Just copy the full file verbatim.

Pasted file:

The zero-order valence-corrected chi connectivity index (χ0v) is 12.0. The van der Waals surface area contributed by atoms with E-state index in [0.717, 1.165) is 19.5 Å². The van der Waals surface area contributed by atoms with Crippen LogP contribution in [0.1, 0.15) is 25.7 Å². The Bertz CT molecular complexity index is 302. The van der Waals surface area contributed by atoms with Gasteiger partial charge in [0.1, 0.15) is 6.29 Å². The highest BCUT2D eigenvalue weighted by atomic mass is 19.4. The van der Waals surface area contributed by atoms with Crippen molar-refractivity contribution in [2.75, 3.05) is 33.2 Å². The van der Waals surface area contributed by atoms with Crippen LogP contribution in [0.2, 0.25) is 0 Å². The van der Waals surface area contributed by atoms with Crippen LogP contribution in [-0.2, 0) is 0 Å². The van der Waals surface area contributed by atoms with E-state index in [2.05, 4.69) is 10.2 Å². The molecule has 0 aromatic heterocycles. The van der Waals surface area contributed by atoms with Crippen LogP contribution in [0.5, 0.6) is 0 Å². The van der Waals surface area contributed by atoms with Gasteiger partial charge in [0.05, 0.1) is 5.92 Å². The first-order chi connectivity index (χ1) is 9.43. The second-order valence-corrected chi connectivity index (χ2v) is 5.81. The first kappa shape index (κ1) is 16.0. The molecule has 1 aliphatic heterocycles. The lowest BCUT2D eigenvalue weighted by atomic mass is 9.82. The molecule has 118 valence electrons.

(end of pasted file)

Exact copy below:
The zero-order valence-corrected chi connectivity index (χ0v) is 12.0. The van der Waals surface area contributed by atoms with E-state index in [0.717, 1.165) is 19.5 Å². The van der Waals surface area contributed by atoms with Crippen LogP contribution in [0.1, 0.15) is 25.7 Å². The Bertz CT molecular complexity index is 302. The van der Waals surface area contributed by atoms with Gasteiger partial charge in [0.1, 0.15) is 6.29 Å². The highest BCUT2D eigenvalue weighted by atomic mass is 19.4. The van der Waals surface area contributed by atoms with Crippen molar-refractivity contribution in [2.75, 3.05) is 33.2 Å². The van der Waals surface area contributed by atoms with Crippen LogP contribution in [0.2, 0.25) is 0 Å². The van der Waals surface area contributed by atoms with Crippen LogP contribution in [-0.2, 0) is 0 Å². The van der Waals surface area contributed by atoms with E-state index in [2.05, 4.69) is 10.2 Å². The molecule has 0 aromatic heterocycles. The van der Waals surface area contributed by atoms with Crippen LogP contribution in [0.5, 0.6) is 0 Å². The van der Waals surface area contributed by atoms with Gasteiger partial charge in [0.05, 0.1) is 5.92 Å². The first-order chi connectivity index (χ1) is 9.43. The second-order valence-corrected chi connectivity index (χ2v) is 5.81. The first kappa shape index (κ1) is 16.0. The molecule has 1 aliphatic heterocycles. The lowest BCUT2D eigenvalue weighted by atomic mass is 9.82. The molecule has 118 valence electrons.